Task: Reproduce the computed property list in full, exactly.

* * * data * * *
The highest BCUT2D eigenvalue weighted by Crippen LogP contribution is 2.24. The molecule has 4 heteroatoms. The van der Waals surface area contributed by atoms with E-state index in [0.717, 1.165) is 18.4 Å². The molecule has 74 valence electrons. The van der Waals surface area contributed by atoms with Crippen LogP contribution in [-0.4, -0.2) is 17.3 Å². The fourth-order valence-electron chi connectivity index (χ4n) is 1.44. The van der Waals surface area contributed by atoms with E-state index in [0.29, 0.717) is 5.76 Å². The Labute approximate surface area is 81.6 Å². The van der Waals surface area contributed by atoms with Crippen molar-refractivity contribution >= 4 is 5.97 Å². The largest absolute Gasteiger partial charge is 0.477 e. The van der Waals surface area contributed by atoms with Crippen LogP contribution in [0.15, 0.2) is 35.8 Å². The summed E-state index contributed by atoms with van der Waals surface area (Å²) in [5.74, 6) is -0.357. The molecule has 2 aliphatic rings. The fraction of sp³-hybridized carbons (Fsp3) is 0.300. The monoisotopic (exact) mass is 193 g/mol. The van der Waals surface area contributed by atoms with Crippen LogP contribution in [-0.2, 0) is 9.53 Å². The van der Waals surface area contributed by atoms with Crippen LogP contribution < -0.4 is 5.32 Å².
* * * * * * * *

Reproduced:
The highest BCUT2D eigenvalue weighted by Crippen LogP contribution is 2.24. The molecule has 4 heteroatoms. The van der Waals surface area contributed by atoms with E-state index in [0.717, 1.165) is 18.4 Å². The molecule has 74 valence electrons. The van der Waals surface area contributed by atoms with Crippen LogP contribution in [-0.4, -0.2) is 17.3 Å². The fourth-order valence-electron chi connectivity index (χ4n) is 1.44. The van der Waals surface area contributed by atoms with E-state index in [0.29, 0.717) is 5.76 Å². The Labute approximate surface area is 81.6 Å². The van der Waals surface area contributed by atoms with Crippen molar-refractivity contribution >= 4 is 5.97 Å². The largest absolute Gasteiger partial charge is 0.477 e. The van der Waals surface area contributed by atoms with Crippen LogP contribution in [0.15, 0.2) is 35.8 Å². The summed E-state index contributed by atoms with van der Waals surface area (Å²) in [5.74, 6) is -0.357. The molecule has 2 aliphatic rings. The fraction of sp³-hybridized carbons (Fsp3) is 0.300. The monoisotopic (exact) mass is 193 g/mol. The van der Waals surface area contributed by atoms with Crippen LogP contribution in [-0.2, 0) is 9.53 Å². The van der Waals surface area contributed by atoms with Crippen LogP contribution < -0.4 is 5.32 Å².